…PhD Candidate | critical improvisation studies | University of Guelph
MA | english, critical improvisation studies | University of Guelph (2016)
Hon BFA | music | York University, Toronto (2001)…
My work focuses on music (jazz, popular, and avant-garde), improvisation, and cultural studies. I have taught courses in music history, American cultural studies, and the humanities. I play the drums.
I am an interdisciplinary scholar of improvised sound, performance, and archives. My main focus is how black creative musicians engage with the idea of the archives in their musical works and performances.
Allan Chase is Chair of the Ear Training department at Berklee College of Music. He is featured on over 50 recordings as a saxophone soloist and improviser. From 1992 to 2000, he performed and recorded with Rashied Ali, and he has been a member of Your Neighborhood Saxophone Quartet since 1981. He has contributed to research and publications on the music of jazz composer Sun Ra, the subject of his MA Ethnomusicology thesis. He has taught at Berklee (1981-1990, 2008-present), Tufts University (1993-1997), and New England Conservatory (1994-2012), where he also served as Dean of Faculty (2000-2006), chair of Jazz Studies (1996-2001), and chair of Contemporary Improvisation (2005-8).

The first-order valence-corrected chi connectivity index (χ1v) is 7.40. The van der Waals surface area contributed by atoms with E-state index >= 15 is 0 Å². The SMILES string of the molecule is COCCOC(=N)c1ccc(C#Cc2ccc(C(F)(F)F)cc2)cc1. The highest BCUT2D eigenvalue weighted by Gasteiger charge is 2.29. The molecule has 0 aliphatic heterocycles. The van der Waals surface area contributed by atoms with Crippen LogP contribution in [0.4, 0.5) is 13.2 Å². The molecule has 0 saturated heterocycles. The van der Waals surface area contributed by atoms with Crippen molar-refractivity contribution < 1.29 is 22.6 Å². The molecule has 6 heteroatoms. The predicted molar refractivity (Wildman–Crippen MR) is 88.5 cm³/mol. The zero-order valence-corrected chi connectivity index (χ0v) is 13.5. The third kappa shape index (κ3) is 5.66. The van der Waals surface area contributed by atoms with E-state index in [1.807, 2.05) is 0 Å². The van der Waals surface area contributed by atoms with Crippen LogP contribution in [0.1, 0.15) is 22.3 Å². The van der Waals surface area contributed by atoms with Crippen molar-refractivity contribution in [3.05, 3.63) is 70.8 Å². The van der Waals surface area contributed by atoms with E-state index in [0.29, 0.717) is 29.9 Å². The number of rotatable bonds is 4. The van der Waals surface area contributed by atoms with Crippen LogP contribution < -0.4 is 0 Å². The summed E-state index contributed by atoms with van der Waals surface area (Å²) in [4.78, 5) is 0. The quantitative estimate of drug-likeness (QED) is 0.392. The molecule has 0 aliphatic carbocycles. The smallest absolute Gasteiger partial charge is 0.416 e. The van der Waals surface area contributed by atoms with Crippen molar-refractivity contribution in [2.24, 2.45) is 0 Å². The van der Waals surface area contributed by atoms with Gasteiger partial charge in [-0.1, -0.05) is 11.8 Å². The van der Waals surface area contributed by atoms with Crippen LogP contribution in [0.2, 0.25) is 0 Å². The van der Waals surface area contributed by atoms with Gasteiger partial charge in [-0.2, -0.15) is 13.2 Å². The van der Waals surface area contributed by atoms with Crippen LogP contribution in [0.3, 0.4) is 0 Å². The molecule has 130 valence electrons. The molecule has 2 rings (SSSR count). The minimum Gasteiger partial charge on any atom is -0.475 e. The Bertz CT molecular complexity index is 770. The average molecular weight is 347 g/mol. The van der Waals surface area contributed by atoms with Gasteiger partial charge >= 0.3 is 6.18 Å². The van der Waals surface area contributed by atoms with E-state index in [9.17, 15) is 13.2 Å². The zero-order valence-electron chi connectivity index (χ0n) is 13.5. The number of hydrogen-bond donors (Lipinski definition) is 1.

I teach in the French and Francophone Studies department at a small liberal arts college. My area of research specialization is 20th Century and Contemporary French and Francophone theatre with my most recent work focusing on the plays of the Théâtre du Soleil and Wajdi Mouawad. I am also interested in the plays of Armand Gatti, Michel Vinaver, Albert Camus, Jean Genet and Eugène Ionesco. I have studied the ideas of Jean Vilar on theatre as a public service and am interesting in connecting my research with service learning courses for student of French based on the idea of “theatre as public service.” I have training and practical experience in improvisational comedy, theatre, dance and music, including facilitation techniques for large-group, community based dance and theatre activities. I have practiced and facilitated work in contact improvisation as well. I am passionate about the connections between language learning, performance and community service and engagement. I take play very seriously. Here are the general headings under which I group my research and teaching interests: French Theatre; Performance Studies; Contemporary Theatre in France, The Francophone World and Beyond; Improvisational performance, dance, theatre, comedy and music; French Studies Studies; Foreign Language Pedagogy; Translation Studies; Intercultural Studies and Analysis; Socially and politically engaged art, literature, and performance; Scholarship of engagement; Service learning; Performance based Research